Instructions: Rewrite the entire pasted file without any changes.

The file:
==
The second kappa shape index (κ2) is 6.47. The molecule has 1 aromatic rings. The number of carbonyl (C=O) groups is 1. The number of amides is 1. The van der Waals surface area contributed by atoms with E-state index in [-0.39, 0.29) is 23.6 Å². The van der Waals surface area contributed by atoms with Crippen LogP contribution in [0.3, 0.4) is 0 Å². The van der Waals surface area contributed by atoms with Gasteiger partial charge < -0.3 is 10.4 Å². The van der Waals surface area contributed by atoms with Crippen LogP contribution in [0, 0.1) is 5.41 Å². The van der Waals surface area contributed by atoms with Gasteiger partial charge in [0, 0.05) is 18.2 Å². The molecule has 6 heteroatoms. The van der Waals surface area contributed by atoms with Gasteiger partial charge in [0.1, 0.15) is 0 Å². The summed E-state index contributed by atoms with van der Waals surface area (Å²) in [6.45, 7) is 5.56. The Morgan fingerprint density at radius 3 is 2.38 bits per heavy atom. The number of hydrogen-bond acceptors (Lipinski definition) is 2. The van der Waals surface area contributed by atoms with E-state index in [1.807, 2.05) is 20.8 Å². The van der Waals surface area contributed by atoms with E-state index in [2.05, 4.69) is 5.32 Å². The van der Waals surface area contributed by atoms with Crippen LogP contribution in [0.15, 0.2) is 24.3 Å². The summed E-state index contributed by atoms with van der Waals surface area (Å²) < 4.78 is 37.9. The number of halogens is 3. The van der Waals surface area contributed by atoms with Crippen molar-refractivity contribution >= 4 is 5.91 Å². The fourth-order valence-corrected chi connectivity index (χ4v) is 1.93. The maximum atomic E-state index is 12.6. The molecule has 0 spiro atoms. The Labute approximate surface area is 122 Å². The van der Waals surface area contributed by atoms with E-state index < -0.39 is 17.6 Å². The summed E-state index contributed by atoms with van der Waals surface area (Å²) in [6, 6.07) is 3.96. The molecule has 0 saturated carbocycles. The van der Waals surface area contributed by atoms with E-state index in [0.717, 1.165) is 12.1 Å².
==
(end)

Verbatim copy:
The second kappa shape index (κ2) is 6.47. The molecule has 1 aromatic rings. The number of carbonyl (C=O) groups is 1. The number of amides is 1. The van der Waals surface area contributed by atoms with E-state index in [-0.39, 0.29) is 23.6 Å². The van der Waals surface area contributed by atoms with Crippen LogP contribution in [0.3, 0.4) is 0 Å². The van der Waals surface area contributed by atoms with Gasteiger partial charge < -0.3 is 10.4 Å². The van der Waals surface area contributed by atoms with Crippen LogP contribution in [0, 0.1) is 5.41 Å². The van der Waals surface area contributed by atoms with Gasteiger partial charge in [0, 0.05) is 18.2 Å². The molecule has 6 heteroatoms. The van der Waals surface area contributed by atoms with Gasteiger partial charge in [0.1, 0.15) is 0 Å². The summed E-state index contributed by atoms with van der Waals surface area (Å²) in [6.45, 7) is 5.56. The Morgan fingerprint density at radius 3 is 2.38 bits per heavy atom. The number of hydrogen-bond acceptors (Lipinski definition) is 2. The van der Waals surface area contributed by atoms with E-state index in [1.807, 2.05) is 20.8 Å². The van der Waals surface area contributed by atoms with E-state index in [2.05, 4.69) is 5.32 Å². The van der Waals surface area contributed by atoms with Crippen LogP contribution in [0.15, 0.2) is 24.3 Å². The summed E-state index contributed by atoms with van der Waals surface area (Å²) < 4.78 is 37.9. The number of halogens is 3. The van der Waals surface area contributed by atoms with Crippen molar-refractivity contribution >= 4 is 5.91 Å². The fourth-order valence-corrected chi connectivity index (χ4v) is 1.93. The maximum atomic E-state index is 12.6. The molecule has 0 spiro atoms. The Labute approximate surface area is 122 Å². The van der Waals surface area contributed by atoms with E-state index < -0.39 is 17.6 Å². The summed E-state index contributed by atoms with van der Waals surface area (Å²) in [6, 6.07) is 3.96. The molecule has 0 saturated carbocycles. The van der Waals surface area contributed by atoms with E-state index in [0.717, 1.165) is 12.1 Å².